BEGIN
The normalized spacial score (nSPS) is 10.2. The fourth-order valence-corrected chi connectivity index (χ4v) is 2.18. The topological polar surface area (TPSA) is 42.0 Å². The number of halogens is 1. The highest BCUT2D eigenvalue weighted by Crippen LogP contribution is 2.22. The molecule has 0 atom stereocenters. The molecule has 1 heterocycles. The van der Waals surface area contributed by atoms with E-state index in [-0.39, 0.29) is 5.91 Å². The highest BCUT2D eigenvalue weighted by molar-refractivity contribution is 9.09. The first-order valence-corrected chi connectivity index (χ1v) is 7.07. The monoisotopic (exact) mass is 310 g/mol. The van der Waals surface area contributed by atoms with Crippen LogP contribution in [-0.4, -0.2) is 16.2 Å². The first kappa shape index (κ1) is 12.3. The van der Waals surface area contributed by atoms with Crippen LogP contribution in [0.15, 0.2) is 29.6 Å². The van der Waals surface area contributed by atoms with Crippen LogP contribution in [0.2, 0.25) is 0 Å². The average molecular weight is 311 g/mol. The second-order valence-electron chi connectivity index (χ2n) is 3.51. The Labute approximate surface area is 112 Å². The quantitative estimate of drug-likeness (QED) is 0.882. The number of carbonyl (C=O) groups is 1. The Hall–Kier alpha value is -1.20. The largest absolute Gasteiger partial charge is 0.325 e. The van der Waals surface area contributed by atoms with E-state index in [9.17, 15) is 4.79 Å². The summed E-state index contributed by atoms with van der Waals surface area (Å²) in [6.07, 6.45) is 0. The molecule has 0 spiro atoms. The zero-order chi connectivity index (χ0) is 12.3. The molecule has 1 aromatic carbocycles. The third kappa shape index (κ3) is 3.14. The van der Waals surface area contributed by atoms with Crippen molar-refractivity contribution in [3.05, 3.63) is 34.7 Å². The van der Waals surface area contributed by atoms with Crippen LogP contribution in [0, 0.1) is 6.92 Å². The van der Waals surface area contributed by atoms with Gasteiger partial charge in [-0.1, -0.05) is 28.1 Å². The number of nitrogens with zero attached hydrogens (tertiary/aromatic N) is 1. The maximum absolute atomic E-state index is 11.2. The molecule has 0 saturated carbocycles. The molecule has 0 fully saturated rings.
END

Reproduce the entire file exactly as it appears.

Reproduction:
The normalized spacial score (nSPS) is 10.2. The fourth-order valence-corrected chi connectivity index (χ4v) is 2.18. The topological polar surface area (TPSA) is 42.0 Å². The number of halogens is 1. The highest BCUT2D eigenvalue weighted by Crippen LogP contribution is 2.22. The molecule has 0 atom stereocenters. The molecule has 1 heterocycles. The van der Waals surface area contributed by atoms with E-state index in [-0.39, 0.29) is 5.91 Å². The highest BCUT2D eigenvalue weighted by molar-refractivity contribution is 9.09. The first-order valence-corrected chi connectivity index (χ1v) is 7.07. The monoisotopic (exact) mass is 310 g/mol. The van der Waals surface area contributed by atoms with Crippen LogP contribution in [-0.4, -0.2) is 16.2 Å². The first kappa shape index (κ1) is 12.3. The van der Waals surface area contributed by atoms with Crippen LogP contribution in [0.15, 0.2) is 29.6 Å². The van der Waals surface area contributed by atoms with Crippen LogP contribution in [0.2, 0.25) is 0 Å². The average molecular weight is 311 g/mol. The second-order valence-electron chi connectivity index (χ2n) is 3.51. The Labute approximate surface area is 112 Å². The quantitative estimate of drug-likeness (QED) is 0.882. The number of carbonyl (C=O) groups is 1. The Hall–Kier alpha value is -1.20. The largest absolute Gasteiger partial charge is 0.325 e. The van der Waals surface area contributed by atoms with E-state index in [9.17, 15) is 4.79 Å². The summed E-state index contributed by atoms with van der Waals surface area (Å²) in [6.07, 6.45) is 0. The molecule has 0 spiro atoms. The zero-order chi connectivity index (χ0) is 12.3. The molecule has 1 aromatic carbocycles. The third kappa shape index (κ3) is 3.14. The van der Waals surface area contributed by atoms with Crippen molar-refractivity contribution in [3.05, 3.63) is 34.7 Å². The van der Waals surface area contributed by atoms with Crippen LogP contribution in [0, 0.1) is 6.92 Å². The van der Waals surface area contributed by atoms with Gasteiger partial charge in [-0.1, -0.05) is 28.1 Å². The number of nitrogens with zero attached hydrogens (tertiary/aromatic N) is 1. The maximum absolute atomic E-state index is 11.2. The molecule has 0 saturated carbocycles. The molecule has 0 fully saturated rings.